1993 – La Via Campesina founded
In 25 years, La Via Campesina has emerged as one of the largest and most important global social movements, defending the peasant farmers who produce 70% of our food and campaigning against corporate impunity.
In 1993, a small group of farmers representatives from four continents founded La Via Campesina (‘The Peasants’ Way) to defend peasant agriculture at a time when governments were signing away peasant rights in forums such as the World Trade Organization. The movement is now made up of 182 organisations in 81 countries representing more than 200 million peasants, and has become a major civil society voice on a global stage.
Via Campesina advocates for food sovereignty and strongly opposes corporate agro-industries’ attempted takeover of global food systems, challenging their monopoly on seeds, emphasis on pesticides and geo-engineering. Via Campesina’s vision of food sovereignty emphasises the right of peoples to healthy and culturally appropriate food produced through sustainable methods. Via Campesina has vigorously defended local seed production and agroecological food methods, prioritizing territorial food production and consumption.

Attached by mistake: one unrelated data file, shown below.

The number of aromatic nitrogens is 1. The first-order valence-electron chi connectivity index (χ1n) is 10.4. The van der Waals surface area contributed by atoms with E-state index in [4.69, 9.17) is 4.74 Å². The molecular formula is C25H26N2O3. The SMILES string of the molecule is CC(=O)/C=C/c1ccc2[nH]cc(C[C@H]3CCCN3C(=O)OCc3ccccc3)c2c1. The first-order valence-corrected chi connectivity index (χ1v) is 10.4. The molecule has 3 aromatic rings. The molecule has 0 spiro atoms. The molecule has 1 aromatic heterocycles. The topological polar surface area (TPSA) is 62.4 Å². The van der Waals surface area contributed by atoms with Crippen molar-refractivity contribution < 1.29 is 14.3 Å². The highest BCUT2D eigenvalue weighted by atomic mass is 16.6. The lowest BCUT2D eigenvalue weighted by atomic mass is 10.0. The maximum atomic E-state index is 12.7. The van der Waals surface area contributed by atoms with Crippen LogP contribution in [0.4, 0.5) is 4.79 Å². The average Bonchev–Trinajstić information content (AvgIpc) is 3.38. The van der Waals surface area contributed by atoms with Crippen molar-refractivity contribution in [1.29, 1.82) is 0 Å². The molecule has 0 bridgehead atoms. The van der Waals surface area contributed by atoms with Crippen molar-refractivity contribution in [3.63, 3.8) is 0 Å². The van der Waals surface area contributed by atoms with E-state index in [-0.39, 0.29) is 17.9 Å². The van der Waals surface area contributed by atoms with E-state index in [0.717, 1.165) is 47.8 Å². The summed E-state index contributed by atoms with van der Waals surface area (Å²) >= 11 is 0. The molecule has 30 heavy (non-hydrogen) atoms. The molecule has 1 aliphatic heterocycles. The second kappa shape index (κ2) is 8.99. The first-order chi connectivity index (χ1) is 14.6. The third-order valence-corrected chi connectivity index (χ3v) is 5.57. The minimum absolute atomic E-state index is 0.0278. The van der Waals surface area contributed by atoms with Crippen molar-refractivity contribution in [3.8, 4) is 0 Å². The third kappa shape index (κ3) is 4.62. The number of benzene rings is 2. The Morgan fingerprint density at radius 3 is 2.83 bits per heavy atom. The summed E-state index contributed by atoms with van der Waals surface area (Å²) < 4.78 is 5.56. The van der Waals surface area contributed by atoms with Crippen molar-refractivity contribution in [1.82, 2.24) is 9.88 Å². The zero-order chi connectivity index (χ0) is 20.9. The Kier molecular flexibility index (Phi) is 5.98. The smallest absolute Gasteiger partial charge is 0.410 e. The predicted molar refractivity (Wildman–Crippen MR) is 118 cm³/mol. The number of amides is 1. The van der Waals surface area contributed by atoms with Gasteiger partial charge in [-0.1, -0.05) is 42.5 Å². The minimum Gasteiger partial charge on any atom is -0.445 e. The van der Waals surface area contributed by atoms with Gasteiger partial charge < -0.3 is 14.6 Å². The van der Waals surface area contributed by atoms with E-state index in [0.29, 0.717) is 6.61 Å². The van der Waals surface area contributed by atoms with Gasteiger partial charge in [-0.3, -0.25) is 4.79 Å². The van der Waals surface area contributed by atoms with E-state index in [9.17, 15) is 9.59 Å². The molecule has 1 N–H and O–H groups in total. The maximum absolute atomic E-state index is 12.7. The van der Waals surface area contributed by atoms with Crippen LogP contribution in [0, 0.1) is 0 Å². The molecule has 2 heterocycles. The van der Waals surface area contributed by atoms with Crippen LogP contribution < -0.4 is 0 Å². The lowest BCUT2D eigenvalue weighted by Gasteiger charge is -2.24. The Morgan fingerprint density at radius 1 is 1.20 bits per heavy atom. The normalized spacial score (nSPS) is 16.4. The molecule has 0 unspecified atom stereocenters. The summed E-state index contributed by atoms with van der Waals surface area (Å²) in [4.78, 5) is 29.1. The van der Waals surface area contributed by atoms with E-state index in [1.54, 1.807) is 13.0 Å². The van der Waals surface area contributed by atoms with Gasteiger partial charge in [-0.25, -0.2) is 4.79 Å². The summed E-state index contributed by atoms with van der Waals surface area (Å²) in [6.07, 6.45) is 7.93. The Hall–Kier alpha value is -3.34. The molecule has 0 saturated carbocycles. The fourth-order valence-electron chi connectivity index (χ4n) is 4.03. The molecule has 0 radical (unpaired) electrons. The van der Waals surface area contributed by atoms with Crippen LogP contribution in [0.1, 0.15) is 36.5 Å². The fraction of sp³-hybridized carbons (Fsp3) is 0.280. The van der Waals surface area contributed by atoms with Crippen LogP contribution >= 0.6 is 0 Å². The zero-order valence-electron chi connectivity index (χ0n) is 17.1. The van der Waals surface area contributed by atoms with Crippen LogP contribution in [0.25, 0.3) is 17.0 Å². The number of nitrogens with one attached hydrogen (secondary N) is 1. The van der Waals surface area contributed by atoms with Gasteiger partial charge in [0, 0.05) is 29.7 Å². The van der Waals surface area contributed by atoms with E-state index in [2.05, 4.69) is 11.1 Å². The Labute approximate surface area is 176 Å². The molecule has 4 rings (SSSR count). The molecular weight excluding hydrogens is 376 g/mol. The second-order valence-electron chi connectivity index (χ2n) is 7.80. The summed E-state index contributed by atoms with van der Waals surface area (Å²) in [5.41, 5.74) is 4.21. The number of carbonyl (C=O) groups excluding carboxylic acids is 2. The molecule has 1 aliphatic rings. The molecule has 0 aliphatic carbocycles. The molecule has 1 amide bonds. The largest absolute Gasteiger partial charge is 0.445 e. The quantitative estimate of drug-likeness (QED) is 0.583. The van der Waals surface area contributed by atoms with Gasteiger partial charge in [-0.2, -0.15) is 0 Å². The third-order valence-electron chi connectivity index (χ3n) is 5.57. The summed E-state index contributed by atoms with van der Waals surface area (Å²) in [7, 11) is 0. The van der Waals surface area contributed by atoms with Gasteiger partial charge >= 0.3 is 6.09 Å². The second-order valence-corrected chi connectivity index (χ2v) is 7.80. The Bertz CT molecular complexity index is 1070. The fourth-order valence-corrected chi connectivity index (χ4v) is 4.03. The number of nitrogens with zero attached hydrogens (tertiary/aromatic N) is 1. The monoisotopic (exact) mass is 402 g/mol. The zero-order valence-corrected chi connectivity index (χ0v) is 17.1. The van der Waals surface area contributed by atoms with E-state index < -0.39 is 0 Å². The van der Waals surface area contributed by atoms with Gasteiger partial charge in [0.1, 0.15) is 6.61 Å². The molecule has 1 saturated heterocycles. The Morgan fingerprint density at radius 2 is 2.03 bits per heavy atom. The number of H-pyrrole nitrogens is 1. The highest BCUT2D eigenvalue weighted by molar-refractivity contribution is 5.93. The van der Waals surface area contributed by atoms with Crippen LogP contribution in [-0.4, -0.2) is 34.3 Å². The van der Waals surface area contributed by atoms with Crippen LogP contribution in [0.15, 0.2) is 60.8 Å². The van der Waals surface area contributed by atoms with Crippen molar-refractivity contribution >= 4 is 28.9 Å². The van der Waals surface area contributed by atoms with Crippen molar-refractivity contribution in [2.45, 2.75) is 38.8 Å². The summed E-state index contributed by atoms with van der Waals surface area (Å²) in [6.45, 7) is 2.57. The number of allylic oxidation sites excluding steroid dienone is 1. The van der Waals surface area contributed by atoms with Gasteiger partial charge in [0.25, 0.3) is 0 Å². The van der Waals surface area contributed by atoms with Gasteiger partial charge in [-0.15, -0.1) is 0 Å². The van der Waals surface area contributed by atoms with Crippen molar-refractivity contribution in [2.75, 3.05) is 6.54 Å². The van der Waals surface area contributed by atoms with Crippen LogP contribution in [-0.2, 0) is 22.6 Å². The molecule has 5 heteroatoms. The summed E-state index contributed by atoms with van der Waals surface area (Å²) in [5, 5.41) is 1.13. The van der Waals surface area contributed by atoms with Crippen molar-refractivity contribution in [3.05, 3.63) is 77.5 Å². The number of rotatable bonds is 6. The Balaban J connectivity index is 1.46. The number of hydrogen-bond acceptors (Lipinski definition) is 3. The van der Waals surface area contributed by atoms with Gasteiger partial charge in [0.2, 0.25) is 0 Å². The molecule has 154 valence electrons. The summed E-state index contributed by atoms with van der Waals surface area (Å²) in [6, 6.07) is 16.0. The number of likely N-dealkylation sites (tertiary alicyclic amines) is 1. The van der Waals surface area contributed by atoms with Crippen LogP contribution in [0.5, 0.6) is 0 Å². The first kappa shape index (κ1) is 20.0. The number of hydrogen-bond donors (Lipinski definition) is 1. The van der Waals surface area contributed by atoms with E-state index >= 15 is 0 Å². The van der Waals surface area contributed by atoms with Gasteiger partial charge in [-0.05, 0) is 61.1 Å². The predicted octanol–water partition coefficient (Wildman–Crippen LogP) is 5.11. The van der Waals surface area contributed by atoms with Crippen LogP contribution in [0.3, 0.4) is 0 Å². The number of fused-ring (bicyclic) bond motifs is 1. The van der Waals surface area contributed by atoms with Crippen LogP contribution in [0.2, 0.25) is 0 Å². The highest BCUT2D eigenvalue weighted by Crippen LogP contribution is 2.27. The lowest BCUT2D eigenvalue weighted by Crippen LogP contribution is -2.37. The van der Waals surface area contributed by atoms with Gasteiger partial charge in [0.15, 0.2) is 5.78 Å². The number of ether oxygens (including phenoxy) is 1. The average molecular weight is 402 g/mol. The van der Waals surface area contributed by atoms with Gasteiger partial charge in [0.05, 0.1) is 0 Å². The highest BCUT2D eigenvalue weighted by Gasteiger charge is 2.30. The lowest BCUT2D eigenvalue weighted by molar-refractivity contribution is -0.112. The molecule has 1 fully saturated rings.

To defend food sovereignty costs lives with peasants often criminalised by corporations – sometimes agroindustries but also industries that extract land and resources. Via Campesina has therefore been at the forefront of advocating for the rights of Peasants and also in global campaigns against corporate impunity.
Via Campesina has also been actively involved in broader struggles for socio-economic and environmental justice, taking up issues such as the discrimination of women and gender violence, fighting for the rights of agricultural and food workers, and the plight of people around the world who are landless.
These have increasingly seen La Via Campesina take the battle for healthy and democratic food and farming systems to the highest decision making fora such as the UN Food and Agriculture Organisation.
By making food a political issue and a matter of human rights, La Via Campesina has ensured that, in an an urbanizing world, food producers and those living in rural areas are to be taken seriously.